The prosecution hinted at men other than Arthwell, and even, over Foley’s objections, managed to name one. The defense called Miller suicidal. The prosecution produced experts who said that the Volkswagen fire could not have been accidental. Foley produced witnesses who said that it could have been. Lucille’s father, now a junior-high-school teacher in Oregon, quoted Isaiah to reporters: “Every tongue that shall rise against thee in judgment thou shalt condemn.” “Lucille did wrong, her affair,” her mother said judiciously. “With her it was love. But with some I guess it’s just passion.” There was Debbie, the Millers’ fourteen-year-old, testifying in a steady voice about how she and her mother had gone to a supermarket to buy the gasoline can the week before the accident. There was Sandy Slagle, in the courtroom every day, declaring that on at least one occasion Lucille Miller had prevented her husband not only from committing suicide but from committing suicide in such a way that it would appear an accident and ensure the double-indemnity payment. There was Wenche Berg, the pretty twenty-seven-year-old Norwegian governess to Arthwell Hayton’s children, testifying that Arthwell had instructed her not to allow Lucille Miller to see or talk to the children.
Two months dragged by, and the headlines never stopped. Southern California’s crime reporters were headquartered in San Bernardino for the duration: Howard Hertel from the Times, Jim Bennett and Eddy Jo Bernal from the Herald–Examiner. Two months in which the Miller trial was pushed off the Examiner front page only by the Academy Award nominations and Stan Laurel’s death. And finally, on March 2, after Turner had reiterated that it was a case of “love and greed,” and Foley had protested that his client was being tried for adultery, the case went to the jury.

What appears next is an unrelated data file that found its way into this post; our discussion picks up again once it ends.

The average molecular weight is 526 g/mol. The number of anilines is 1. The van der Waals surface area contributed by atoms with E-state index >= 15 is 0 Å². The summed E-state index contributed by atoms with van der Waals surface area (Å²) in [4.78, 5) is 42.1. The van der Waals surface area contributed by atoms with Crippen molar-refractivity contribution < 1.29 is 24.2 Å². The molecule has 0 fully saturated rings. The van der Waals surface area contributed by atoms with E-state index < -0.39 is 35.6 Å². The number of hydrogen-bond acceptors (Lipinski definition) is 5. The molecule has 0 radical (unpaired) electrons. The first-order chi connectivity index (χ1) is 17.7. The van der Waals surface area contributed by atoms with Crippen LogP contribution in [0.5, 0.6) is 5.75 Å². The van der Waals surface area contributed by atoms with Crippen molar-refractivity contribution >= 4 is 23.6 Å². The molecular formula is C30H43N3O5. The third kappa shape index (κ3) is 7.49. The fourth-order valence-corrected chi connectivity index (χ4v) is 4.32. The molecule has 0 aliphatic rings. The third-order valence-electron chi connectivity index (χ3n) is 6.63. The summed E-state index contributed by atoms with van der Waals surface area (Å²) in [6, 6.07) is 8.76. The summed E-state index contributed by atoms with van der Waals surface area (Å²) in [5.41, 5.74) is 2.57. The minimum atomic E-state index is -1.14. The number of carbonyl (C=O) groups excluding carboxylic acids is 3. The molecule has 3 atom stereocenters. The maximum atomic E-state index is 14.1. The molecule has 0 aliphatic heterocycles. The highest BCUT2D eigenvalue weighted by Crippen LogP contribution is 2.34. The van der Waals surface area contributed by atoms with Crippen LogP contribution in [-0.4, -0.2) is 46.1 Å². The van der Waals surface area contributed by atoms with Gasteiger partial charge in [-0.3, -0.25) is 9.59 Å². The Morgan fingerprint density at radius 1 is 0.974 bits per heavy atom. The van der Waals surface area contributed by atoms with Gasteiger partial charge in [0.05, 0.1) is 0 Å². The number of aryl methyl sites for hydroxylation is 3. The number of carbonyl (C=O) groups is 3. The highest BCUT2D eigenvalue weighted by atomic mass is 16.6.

They brought in the verdict, guilty of murder in the first degree, at 4:50 p.m. on March 5. “She didn’t do it,” Debbie Miller cried, jumping up from the spectators’ section. “She didn’t do it.” Sandy Slagle collapsed in her seat and began to scream. “Sandy, for God’s sake please don’t,” Lucille Miller said in a voice that carried across the courtroom, and Sandy Slagle was momentarily subdued. But as the jurors left the courtroom she screamed again: “You’re murderers. . . . Every last one of you is a murder-er.” Sheriff’s deputies moved in then, each wearing a string tie that read “1965 sheriff’s rodeo,” and Lucille Miller’s father, that sad-faced junior- high-school teacher who believed in the word of Christ and the dangers of wanting to see the world, blew her a kiss off his fingertips.
The California Institution for Women at Frontera, where Lucille Miller is now, lies down where Euclid Avenue turns into country road, not too many miles from where she once lived and shopped and organized the Heart Fund Ball. Cattle graze across the road, and Rainbirds sprinkle the alfalfa. Frontera has a softball field and tennis courts, and looks as if it might be a California junior college, except that the trees are not yet high enough to conceal the concertina wire around the top of the Cyclone fence. On visitors’ day there are big cars in the parking area, big Buicks and Pontiacs that belong to grandparents and sisters and fathers (not many of them belong to husbands), and some of them have bumper stickers that say “support your local police.”